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 Blue Hill Bay, ME    
Lighthouse best viewed by boat or plane.Privately owned, no access without permission.
Description: Blue Hill Bay Lighthouse is located on Green Island, on the west side of the bay for which the light station is named. The station has also been known as Eggemogin Lighthouse, as it is also situated at the eastern entrance to Eggemogin Reach, the coastal waterway that connects Penobscot Bay with Blue Hill Bay. Traveling eastward across Blue Hill Bay from the lighthouse, one reaches Mount Desert Island, home to Acadia National Park, and Frenchmanís Bay beyond that.

During the mid-19th century the town of Ellsworth on Blue Hill Bay was said to be the second-busiest lumber port in the world, and the Blue Hill Bay lighthouse was built to help guide the related ship traffic.

The cylindrical white tower with attached one-and-a-half story dwelling was built in 1856, after the government purchased the island the previous year from Abraham Flye for $150. The lighthouse looks today much like it did when it was built, except for the addition in 1905 of a boathouse and brick oil house.

The tides in the area have an average range of ten feet, and at high tide, the island shrinks down to around an acre in size. At low tide, Green Island is much larger, with exposed rock ledges that allow walking to nearby Flye Island. The rock ledges continue just under the water from Flye Island to the mainland, and in the other direction out into the bay beyond the lighthouse to a deeper channel near Pond Island, making them a dangerous hazard to ship traffic.

Lighthouse keepers often supplemented their meager income with fishing and farming, but because the light towers were often built on rocky islands with little vegetation, keepers sometimes had to use neighboring islands to graze their sheep and cows during the summer. In a typical lighthouse, the whole family pitched in to help, with the children rowing to nearby islands to pick berries and other available edible plants. Most lighthouse families had at least one cow for milk and several hens for eggs. Some also had sheep for wool and possibly a few turkeys for holiday dinners.

During the 1920s, a family living at a lighthouse like Blue Hill Bay was given a yearly ration of 500 gallons of kerosene and nine tons of coal. The kerosene was used to keep both the lighthouse and the keeperís house lit, while the coal was used for heat. The coal was often not enough to last the winter, and had to be supplemented by driftwood gathered nearby. Fresh water came from rainwater collected on the roof and stored in a 4,500-gallon underground brick cistern.

A 1920s keeper named Roscoe Chandler kept two cows on nearby Flye Island. Each spring, the cows were walked across the exposed rock during a low tide to graze all summer. The tides often didnít coincide with the twice-daily milking times, so the familyís children often took the dory to the island, where they wandered the fifteen-acre island following the sounds of the cowbells. During thunderstorms, the cows often went into the sea and swam towards the lighthouse, and someone usually had to go out in a boat and herd them safely to dry land.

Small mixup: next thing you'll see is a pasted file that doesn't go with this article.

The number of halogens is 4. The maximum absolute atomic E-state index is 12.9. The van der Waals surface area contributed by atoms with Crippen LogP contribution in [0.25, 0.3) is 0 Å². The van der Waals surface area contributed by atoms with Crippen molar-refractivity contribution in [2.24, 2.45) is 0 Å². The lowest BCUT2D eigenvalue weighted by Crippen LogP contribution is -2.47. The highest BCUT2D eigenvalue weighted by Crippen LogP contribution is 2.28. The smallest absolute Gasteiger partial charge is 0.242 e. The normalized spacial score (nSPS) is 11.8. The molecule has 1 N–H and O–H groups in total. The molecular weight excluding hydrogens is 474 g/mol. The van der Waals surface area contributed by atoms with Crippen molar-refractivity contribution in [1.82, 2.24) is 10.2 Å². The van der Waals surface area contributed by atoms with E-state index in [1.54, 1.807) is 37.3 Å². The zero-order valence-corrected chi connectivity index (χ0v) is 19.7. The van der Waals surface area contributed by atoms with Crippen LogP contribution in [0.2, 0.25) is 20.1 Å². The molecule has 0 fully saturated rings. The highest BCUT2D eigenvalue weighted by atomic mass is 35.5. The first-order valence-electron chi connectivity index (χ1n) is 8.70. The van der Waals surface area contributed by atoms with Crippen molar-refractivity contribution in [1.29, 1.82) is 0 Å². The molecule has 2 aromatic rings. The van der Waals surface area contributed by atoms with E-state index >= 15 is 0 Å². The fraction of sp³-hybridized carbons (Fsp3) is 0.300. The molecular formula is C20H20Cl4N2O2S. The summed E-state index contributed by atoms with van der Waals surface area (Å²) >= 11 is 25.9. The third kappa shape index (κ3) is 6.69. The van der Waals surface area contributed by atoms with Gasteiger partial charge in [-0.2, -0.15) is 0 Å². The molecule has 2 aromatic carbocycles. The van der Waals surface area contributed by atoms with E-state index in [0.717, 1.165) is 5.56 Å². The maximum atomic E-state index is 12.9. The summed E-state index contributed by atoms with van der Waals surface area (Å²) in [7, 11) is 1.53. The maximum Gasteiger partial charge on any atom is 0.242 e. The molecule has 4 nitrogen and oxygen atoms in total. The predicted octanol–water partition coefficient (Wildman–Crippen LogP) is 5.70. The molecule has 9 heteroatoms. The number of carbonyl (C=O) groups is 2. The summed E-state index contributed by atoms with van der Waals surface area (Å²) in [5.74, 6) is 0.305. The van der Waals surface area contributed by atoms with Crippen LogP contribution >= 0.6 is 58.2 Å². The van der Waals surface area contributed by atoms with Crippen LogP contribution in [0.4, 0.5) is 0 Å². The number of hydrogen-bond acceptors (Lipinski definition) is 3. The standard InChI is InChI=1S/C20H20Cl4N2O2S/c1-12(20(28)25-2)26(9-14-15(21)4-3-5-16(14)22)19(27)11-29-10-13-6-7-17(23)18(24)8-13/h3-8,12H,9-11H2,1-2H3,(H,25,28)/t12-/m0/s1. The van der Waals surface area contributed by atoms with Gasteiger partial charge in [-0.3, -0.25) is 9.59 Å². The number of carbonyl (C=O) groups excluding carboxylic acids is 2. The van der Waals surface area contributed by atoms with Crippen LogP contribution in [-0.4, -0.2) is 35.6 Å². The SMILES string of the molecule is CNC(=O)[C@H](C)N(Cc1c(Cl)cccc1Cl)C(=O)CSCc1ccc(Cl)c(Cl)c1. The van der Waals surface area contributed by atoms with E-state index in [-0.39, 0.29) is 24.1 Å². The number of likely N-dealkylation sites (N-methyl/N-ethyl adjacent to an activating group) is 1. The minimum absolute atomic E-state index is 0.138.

Passenger steamers were an important and essential means of transportation between the Maine coast and the rest of the Eastern seaboard. The ships carried supplies and delivered the mail, taking circuitous routes among the small islands of the region. The sidewheeler J. T. Morse was a familiar sight at the Blue Hill Bay Lighthouse, as it provided daily passenger and freight service between Rockland and Bar Harbor.

Most of the time, these ships did not slow down in foggy weather, as they had a schedule to keep, and because they took the same route every day and were intimate with the geography and the amount of time each leg of the journey took. A stopwatch was used to keep track of the time between stops, and each ship frequently sounded its whistle as a warning. One foggy day, keeper Chandler heard four blows on a whistle nearby, which indicated a vessel in trouble. Finding the ship in the fog, it turned out to be a skipper who had made a turn too soon and was not in imminent danger, but simply lost. Chandler shouted directions to the ship and turned around and went back to his station, using the sound of the fog bell to direct him.

The original beacon at Blue Hill Bay was a fourth-order Fresnel lens showing a fixed white light with a visible range of nine miles during clear weather, augmented by a fog bell. The lighthouse was deactivated in 1933 and replaced in 1935 by an automated skeleton tower, which is now solar powered and still in use. The lighthouse was purchased in 1976 for use as a private residence by a Mr. Wilbur Trapp, a retired accountant from New Jersey who retired to nearby Brooklin, Maine. Trapp installed a long floating walkway to his deepwater mooring, giving easy access to the island during all tides. The lighthouse changed hands again in 1995. The station is listed on the National Register of Historic Places.

Photo Gallery: 1 2

References

  1. "Country Living at the Blue Hill Bay Light Station," Stephen Gough, The Keeperís Log, Fall 1992.
  2. "Keeper Roscoe Chandler: Reliable and Resourceful," Jeremy D'Entremont, Lighthouse Digest, December 2002.

Location: Located on Green Island in Blue Hill Bay, 3.7 miles southeast of Brooklin.
Latitude: 44.24879
Longitude: -68.49784

For a larger map of Blue Hill Bay Lighthouse, click the lighthouse in the above map or get a map from: Mapquest.


Travel Instructions: The best views of the Blue Hill Bay Lighthouse are from the water or air. It is possible to approach Green Island during low tide by wading, but the 45-minute walk is risky and not advised.

The lighthouse and island are privately owned. Grounds/dwelling/tower closed.

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